(Pictured left to right: Benjamin Hunt, Oscar Como, Luke Herbermann, Alec Bidwell, and Professor Bradley D.M. Golden ’99)
By Professor Bradley D.M. Golden ’99
It is our pleasure to announce that Alec Bidwell, Oscar Como, Luke Herbermann, and Benjamin Hunt have won first place in this year’s SNAME Dr. James A. Lisnyk Student Ship Design Competition for their design of an LNG Bunkering Vessel. The vessel was originally designed for last semester’s SD1 course and, with only a few minor additions to their analysis, they were able to submit the same design for the Lisnyk competition.
A challenging enough project during a “regular” semester, all six groups successfully completed their designs while scattered across the country due to the COVID-19 pandemic, and all of them did very well. Alec, Oscar, Luke, and Ben went above and beyond and put in the extra effort that was required to meet the demands for the SNAME competition, and I’m very happy to see that all their hard work paid off.
According to the SNAME website, “The Lisnyk Student Ship Design Competition challenges groups of young people to design theoretical but practical cutting-edge vessels. Open to the world’s colleges and universities supporting maritime careers, the program has fostered teamwork and learning through competition.”
Dean Werner would like to add, “Congratulations to the Team, Professor Golden, and the industry advisors. The design and its presentation were very well done and quite worthy of the honor. It is always rewarding when outside groups recognize the excellent work of our talented Webb students. I hope that members of this year’s junior class see this as inspiration to enter their SD1 designs in one of the various design competitions available.”
To make this award even more special, Dr. Linsnyk was a Webb graduate from the class of 1963.
4,200 M3 LNG Bunkering Vessel
About Dr. James Lisnyk ’63 (Portions from “A Centennial History of Webb Institute of Naval Architecture”)
Born in Jamaica, New York Dr. Lisnyk was a graduate of Webb Institute of Naval Architecture. Attended MIT as SNAME Scholar receiving a MS in Naval Architecture in 1964 and joined BuShips. He earned a D.Sc. degree in Engineering Management from George Washington University in 1977. Then transferred to MARAD as Program Manager for Advanced Ship Systems then becoming Acting Director, Office of Maritime Technology in MARAD’s Office of Research and Development. Authored numerous technical papers for ASNE and SNAME; served on SNAME and ASNE governing boards; was Chairman of SNAME’s Chesapeake Section and VP of that Society. Elected VP of the Webb Alumni Association. Returned to NAVSEA in 1980, as Chief Naval Architect and Deputy Director, Hull Division. Awards include, the Department of Commerce Bronze Medal and SNAME Spring Meeting Paper Award 1979. Dr. Lisnyk was honored posthumously by having an ASME scholarship named in his memory; the Chesapeake Sect. Established the James A. Linsyk Student Design Competition Award; and NAVSEA’s Association of Senior Engineer’s named its award for its outstanding young engineer after him. Married Bridget DiGesu in 1964; two children Linda and Amy.
Tragically, he and his daughter were killed on August 1st, 1984 in an automobile accident. Dr. Lisnyk’s wife Bridget and another daughter were injured in the accident but survived.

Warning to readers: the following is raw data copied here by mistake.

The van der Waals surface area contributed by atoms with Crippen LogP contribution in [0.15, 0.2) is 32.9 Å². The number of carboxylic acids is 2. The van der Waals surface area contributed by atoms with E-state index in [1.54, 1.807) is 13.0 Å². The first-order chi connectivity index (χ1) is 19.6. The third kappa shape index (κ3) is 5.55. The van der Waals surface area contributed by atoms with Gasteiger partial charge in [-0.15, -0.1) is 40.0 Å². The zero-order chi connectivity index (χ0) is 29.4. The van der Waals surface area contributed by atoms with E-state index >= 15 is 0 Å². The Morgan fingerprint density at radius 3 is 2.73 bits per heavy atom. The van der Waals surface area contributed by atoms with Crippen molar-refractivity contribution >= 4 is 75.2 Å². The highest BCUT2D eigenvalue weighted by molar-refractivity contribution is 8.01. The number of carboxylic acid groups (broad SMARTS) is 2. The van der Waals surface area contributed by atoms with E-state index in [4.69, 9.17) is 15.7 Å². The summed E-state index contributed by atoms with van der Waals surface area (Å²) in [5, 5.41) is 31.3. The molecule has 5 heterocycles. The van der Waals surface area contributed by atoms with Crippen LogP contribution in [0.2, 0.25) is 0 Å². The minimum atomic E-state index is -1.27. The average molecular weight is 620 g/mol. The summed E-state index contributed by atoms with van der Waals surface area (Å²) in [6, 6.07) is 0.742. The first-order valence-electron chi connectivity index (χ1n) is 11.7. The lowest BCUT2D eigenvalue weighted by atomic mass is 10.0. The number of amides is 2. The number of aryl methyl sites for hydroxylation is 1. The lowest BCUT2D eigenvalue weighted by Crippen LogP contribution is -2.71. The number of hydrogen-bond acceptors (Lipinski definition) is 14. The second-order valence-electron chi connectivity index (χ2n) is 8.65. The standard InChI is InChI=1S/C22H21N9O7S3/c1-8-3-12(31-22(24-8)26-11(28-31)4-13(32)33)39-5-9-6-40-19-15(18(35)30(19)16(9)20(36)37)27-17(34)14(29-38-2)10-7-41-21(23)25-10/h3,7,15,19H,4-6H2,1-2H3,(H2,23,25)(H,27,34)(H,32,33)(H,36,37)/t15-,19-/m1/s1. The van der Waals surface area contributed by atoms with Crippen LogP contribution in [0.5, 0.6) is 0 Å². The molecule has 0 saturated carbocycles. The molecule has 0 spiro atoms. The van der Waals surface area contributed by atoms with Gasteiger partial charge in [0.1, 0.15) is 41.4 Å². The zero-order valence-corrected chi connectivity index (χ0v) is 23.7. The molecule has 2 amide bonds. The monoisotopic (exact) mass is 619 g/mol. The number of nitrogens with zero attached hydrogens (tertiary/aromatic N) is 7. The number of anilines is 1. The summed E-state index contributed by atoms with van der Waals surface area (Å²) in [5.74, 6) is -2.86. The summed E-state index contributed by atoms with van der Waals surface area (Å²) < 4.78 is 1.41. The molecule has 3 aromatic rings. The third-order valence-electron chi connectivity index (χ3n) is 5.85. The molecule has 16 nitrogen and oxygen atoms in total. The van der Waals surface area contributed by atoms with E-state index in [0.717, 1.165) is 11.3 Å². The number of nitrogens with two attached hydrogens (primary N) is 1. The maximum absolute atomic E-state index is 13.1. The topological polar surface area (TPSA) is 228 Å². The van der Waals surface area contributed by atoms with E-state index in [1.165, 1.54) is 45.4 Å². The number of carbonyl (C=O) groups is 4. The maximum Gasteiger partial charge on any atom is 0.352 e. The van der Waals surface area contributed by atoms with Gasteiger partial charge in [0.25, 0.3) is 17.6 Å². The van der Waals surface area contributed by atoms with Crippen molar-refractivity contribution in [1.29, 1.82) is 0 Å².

About the Junior Class Small Vessel Design Project (SD1)
As a part of Professor Bradley D.M. Golden’s ’99 Ship Design 1 (SD1) class, the juniors spent the first two-and-a-half months of the spring semester preparing their first complete concept designs.
Using the knowledge they’ve gained in their nearly three years studying at Webb and the experiences from their winter work periods to date, this was the students’ first opportunity to apply the naval architecture and marine engineering principles they’ve studied including stability, ship’s structures, main machinery systems, auxiliary systems, resistance and propulsion, and electrical engineering.
Working in small groups of three and four, the students selected one of the vessel types and took their first couple of spins around the design spiral to prepare vessel concept designs. To help make the project as realistic as possible, members of industry familiar with each of the vessel types helped prepare the statements of design requirements that each of the designs had to meet. To challenge the students even further, one or two “curveballs” were thrown into each design statement to make the students think long and hard about how they would achieve their objectives.
At the end of the spring semester, the students presented their final designs to their fellow students, faculty, and members of industry who served as part of an evaluation team. After three years at Webb, the Junior class can now say with confidence that they’re familiar with the design process and are well on their way to joining the fields of naval architecture and marine engineering.
The Society of Naval Architects and Marine Engineers (SNAME) was organized in 1893, to advance the art, science, and practice of naval architecture, shipbuilding and marine engineering. SNAME is an internationally recognized non-profit, professional society of individual members serving the maritime and offshore industries and their suppliers. For many, SNAME has been absolutely essential to career development and success in the industry. With more than 6,000 members around the world in 95 countries, SNAME is THE International Community for Maritime and Ocean Professionals! For more information, please visit: https://www.sname.org/